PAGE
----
The Haworthia Attenuata succulent is one of the more visually striking - the sharp contrast between the deep green and the bright, white spots on a background of angular, reaching leaves is breath-taking to behold.
Haworthia Attenuata, or Zebra Cactus
|Light:||Bright filtered light|
|Water:||Soil to dry out completely between waterings|
|Propagation:||Cuttings and offsets|
Don't let the name fool you; it's not a cactus. Just a regular old succulent, albeit a gorgeous one. Do not confuse it with its relative, Haworthia fasciata.
They are both sometimes called zebra cactus, zebra plant or zebra haworthia because of their similar appearance.
See Related Reading: String of Pearls Care Guide
However, they can be easily told apart because fasciata only has the white, wart-like tubercles on the undersides of its leaves. Attenuata has them on both sides.
You've probably seen this ubiquitous plant before. It often adorns office spaces and kitchens while occasionally moonlighting in artsy succulent projects. Even within the realm of succulents, this plant is easy to grow.
That trait lends the attenuata the propensity to thrive in places that other succulents wouldn't. This is why they can often be seen photographed in intricate, unique pots or planted in aesthetic-but-not-nutritious substrates.
- Broad white stripes.
- Spotted inner leaf.
- Excellent house plant.
They're great for arrangements of all kinds! Bonus: attenuata grows slowly, but that means that it is low maintenance. Low maintenance means that it is a great gift!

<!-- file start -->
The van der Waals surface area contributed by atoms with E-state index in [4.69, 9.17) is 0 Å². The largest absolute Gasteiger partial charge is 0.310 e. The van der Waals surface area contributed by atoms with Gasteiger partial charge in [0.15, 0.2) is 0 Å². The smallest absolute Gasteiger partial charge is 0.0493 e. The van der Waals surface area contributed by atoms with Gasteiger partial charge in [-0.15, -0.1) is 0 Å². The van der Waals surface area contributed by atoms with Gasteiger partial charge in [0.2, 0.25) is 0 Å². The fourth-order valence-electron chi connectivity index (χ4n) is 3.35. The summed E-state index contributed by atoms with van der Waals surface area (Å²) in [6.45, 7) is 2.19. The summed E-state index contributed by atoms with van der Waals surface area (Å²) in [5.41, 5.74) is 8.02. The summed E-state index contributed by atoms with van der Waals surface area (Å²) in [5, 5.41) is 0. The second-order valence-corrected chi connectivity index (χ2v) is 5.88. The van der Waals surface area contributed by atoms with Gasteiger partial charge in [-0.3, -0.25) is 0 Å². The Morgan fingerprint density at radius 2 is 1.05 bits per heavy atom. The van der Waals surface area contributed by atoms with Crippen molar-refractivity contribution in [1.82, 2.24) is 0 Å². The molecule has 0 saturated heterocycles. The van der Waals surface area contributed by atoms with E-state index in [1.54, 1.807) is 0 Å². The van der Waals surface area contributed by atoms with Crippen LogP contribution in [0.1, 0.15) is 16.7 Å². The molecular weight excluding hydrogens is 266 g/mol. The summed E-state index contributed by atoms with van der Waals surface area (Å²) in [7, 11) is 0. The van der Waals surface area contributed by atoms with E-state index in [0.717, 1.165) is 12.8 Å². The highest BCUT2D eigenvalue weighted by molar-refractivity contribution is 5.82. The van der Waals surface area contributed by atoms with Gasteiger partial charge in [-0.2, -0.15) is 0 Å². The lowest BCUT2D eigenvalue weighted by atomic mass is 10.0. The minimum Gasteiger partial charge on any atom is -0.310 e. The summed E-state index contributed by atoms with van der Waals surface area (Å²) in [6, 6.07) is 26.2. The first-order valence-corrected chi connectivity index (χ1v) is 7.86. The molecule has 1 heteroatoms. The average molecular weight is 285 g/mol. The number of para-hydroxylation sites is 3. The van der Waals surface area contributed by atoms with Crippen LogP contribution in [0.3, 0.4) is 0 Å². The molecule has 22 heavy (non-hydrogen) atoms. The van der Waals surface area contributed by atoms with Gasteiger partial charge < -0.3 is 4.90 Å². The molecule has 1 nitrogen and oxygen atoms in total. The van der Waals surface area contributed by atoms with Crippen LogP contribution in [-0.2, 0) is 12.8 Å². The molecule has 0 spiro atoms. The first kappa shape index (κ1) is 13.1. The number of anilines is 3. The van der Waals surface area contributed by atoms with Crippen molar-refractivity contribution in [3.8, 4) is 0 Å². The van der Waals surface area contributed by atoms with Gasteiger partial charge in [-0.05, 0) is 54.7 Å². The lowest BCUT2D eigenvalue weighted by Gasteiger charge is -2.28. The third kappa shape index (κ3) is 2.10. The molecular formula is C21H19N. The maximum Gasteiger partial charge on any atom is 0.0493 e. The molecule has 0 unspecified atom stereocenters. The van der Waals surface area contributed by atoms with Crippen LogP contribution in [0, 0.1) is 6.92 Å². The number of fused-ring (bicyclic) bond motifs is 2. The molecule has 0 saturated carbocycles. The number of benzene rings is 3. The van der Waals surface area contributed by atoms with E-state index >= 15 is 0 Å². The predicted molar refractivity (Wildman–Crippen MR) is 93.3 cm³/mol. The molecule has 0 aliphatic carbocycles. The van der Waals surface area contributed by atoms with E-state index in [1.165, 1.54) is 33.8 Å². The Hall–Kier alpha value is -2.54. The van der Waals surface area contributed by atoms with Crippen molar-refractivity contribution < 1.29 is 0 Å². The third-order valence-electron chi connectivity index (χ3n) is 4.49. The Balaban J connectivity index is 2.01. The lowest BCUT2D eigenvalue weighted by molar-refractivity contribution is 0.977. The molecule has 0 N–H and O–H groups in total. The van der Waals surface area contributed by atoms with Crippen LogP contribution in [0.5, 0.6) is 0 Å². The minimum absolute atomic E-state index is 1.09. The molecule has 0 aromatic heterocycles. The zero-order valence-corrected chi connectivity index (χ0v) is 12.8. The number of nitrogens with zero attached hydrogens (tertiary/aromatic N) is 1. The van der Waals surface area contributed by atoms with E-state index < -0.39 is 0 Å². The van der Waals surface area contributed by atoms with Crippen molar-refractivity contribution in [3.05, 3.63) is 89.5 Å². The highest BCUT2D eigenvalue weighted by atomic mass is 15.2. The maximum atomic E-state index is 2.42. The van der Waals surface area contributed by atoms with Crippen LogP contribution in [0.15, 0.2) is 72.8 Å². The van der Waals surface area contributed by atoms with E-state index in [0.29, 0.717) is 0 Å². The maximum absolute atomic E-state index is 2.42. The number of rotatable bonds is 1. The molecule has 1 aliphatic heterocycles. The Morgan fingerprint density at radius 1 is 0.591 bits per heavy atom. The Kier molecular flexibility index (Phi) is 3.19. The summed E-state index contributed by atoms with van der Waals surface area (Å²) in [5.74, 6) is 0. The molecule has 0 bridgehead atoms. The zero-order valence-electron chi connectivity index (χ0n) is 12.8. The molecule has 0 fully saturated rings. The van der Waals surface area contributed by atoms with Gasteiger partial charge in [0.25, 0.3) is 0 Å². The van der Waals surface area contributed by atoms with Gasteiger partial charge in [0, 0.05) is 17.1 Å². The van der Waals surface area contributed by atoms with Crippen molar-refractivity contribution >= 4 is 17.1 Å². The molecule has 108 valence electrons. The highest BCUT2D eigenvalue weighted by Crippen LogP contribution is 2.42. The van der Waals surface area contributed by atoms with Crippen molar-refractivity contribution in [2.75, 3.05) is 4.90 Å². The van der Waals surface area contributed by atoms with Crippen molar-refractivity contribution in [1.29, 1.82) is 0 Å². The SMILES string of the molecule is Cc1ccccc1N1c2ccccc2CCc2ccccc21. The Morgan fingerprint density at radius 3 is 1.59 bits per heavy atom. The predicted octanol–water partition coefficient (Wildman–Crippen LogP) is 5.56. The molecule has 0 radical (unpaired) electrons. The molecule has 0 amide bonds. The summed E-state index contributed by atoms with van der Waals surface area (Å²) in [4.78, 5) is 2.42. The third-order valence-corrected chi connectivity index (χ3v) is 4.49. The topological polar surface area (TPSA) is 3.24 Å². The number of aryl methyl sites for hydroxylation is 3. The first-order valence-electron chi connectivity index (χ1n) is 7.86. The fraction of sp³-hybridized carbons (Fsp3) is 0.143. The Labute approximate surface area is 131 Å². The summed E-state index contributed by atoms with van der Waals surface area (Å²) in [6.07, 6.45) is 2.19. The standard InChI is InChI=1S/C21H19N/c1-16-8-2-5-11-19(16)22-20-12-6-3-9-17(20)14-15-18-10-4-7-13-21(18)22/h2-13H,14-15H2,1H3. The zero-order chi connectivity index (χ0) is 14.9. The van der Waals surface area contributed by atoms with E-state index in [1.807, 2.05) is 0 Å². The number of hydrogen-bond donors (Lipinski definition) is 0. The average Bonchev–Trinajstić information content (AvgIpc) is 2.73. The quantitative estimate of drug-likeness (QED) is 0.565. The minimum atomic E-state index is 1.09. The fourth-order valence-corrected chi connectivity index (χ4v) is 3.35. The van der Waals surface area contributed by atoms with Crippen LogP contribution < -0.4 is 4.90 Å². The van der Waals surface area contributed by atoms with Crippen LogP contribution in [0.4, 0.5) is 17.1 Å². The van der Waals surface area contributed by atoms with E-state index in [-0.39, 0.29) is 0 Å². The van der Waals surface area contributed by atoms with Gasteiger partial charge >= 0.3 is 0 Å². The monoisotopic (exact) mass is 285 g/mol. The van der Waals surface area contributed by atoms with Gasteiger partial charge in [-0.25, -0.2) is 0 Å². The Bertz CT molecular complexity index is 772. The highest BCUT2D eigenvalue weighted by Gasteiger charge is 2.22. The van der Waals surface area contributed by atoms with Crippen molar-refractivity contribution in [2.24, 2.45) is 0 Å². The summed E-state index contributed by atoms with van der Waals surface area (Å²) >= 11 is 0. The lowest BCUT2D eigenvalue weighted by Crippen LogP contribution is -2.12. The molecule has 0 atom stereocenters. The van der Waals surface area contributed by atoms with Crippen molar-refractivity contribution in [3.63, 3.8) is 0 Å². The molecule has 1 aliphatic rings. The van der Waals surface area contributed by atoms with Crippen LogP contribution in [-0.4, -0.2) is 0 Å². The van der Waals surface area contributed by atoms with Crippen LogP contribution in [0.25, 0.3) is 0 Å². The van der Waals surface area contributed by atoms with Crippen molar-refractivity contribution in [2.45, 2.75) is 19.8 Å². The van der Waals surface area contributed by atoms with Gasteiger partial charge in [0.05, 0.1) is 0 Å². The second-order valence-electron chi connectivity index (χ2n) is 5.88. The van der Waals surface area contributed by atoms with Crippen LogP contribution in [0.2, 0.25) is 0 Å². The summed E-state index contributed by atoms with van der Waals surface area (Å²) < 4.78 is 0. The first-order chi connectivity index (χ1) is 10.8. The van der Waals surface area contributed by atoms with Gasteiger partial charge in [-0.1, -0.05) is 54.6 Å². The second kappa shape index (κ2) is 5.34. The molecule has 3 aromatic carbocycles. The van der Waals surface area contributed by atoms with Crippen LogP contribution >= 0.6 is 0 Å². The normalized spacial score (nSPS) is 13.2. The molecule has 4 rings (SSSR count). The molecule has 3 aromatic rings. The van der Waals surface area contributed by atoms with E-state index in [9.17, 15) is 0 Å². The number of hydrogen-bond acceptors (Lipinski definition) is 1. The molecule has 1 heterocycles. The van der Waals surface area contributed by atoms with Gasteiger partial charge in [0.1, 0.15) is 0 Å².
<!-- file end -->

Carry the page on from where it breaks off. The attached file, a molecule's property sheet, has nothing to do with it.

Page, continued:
Read Related Topic: 10 Best Indoor, Low-Light Succulents
Haworthia Attenuata Care
As per usual, attenuata requires soil with good drainage. It may be more tolerant than some other fat plants, but that is no reason to deprive it of the soil it will thrive in.
See Related Reading: Ruby Plants Nursery - Interview
I would recommend, however, that you place decorative gravel atop the soil once it is rooted. It's a nice touch. The only other consideration is that you might want to consider a deeper pot than normal. Haworthia tends to have extensive root systems.
Water these plants much like you would any other succulent. More frequently in hot and dry weather, on the order of once a week or so, but about half that during the offseason.
See Also: Jade Plant Care
They are somewhat more susceptible to root rot than other succulents, so take care not to overwater!
You should note that attenuata do not like direct sunlight. They are one of the few succulents that refuse to tolerate it.
They don't want shade either, of course, so find a happy medium. This is why they do well on desks and some windowsills.
Haworthia Attenuata Propagation
Haworthia Attenuata and other Haworthia are among those wonderful succulents that do all the work for us. They occasionally produce pups of offshoots.
Once they have grown to an appropriate size (about an inch in diameter) you can remove them and replant.
Using sharp scissors or a knife, locate the connection to the mother and sever it as close to her as possible. You want to preserve as much of the pup's roots as you can.
See Also: Planet Desert Online Succulent and Cactus Store Review
Do not replant the pup for a couple of days, let it callus that wound so it is less likely to be infected. Then replant and enjoy!
Carol Crompton...thank you for your info!! It was so good to get this tiny succulent at a local CVS, and I saw that it had babies coming!! It is planted in some died jute with little dirt/sand mix. I did read the directions...very minimal, and it got nice and tight in its all glass bowl-type container. All of about four inches wide!!
I did check to see that it was just enough water dripped from my fingers, so I didn’t drown it!! When I tested the root mass, it was nice and tight in the bowl, so I quit!,
It is growing a tiny bit daily.....there’s are two off-shoots coming , and they have gotten a bit longer since watering! I worry it will eventually need repotting!!
Then what?? Thanks for your info, I will be careful not to over-do!!